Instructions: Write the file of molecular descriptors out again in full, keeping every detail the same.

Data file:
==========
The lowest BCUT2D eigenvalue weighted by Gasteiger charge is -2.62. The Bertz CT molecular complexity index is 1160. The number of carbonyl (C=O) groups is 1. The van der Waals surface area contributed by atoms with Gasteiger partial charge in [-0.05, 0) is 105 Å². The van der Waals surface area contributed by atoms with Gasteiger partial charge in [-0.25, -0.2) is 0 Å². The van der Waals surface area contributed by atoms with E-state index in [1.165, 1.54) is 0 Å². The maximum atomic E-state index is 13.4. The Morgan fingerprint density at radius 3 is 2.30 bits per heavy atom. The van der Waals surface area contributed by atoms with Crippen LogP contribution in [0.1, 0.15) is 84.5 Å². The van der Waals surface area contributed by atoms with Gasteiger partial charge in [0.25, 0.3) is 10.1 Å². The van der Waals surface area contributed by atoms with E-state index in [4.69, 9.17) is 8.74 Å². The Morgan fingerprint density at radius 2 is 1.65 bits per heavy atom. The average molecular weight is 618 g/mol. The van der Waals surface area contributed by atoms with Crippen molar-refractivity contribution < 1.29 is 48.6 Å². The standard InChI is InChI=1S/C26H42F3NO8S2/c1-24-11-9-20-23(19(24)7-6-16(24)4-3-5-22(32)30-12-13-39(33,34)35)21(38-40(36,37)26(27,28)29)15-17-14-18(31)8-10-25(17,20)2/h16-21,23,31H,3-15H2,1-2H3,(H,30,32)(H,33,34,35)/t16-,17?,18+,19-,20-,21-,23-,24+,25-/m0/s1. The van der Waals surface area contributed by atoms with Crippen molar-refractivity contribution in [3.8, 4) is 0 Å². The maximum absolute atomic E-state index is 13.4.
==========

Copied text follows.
The lowest BCUT2D eigenvalue weighted by Gasteiger charge is -2.62. The Bertz CT molecular complexity index is 1160. The number of carbonyl (C=O) groups is 1. The van der Waals surface area contributed by atoms with Gasteiger partial charge in [-0.05, 0) is 105 Å². The van der Waals surface area contributed by atoms with Gasteiger partial charge in [-0.25, -0.2) is 0 Å². The van der Waals surface area contributed by atoms with E-state index in [1.165, 1.54) is 0 Å². The maximum atomic E-state index is 13.4. The Morgan fingerprint density at radius 3 is 2.30 bits per heavy atom. The van der Waals surface area contributed by atoms with Crippen LogP contribution in [0.1, 0.15) is 84.5 Å². The van der Waals surface area contributed by atoms with Gasteiger partial charge in [0.25, 0.3) is 10.1 Å². The van der Waals surface area contributed by atoms with E-state index in [4.69, 9.17) is 8.74 Å². The Morgan fingerprint density at radius 2 is 1.65 bits per heavy atom. The average molecular weight is 618 g/mol. The van der Waals surface area contributed by atoms with Crippen molar-refractivity contribution < 1.29 is 48.6 Å². The standard InChI is InChI=1S/C26H42F3NO8S2/c1-24-11-9-20-23(19(24)7-6-16(24)4-3-5-22(32)30-12-13-39(33,34)35)21(38-40(36,37)26(27,28)29)15-17-14-18(31)8-10-25(17,20)2/h16-21,23,31H,3-15H2,1-2H3,(H,30,32)(H,33,34,35)/t16-,17?,18+,19-,20-,21-,23-,24+,25-/m0/s1. The van der Waals surface area contributed by atoms with Crippen molar-refractivity contribution in [3.8, 4) is 0 Å². The maximum absolute atomic E-state index is 13.4.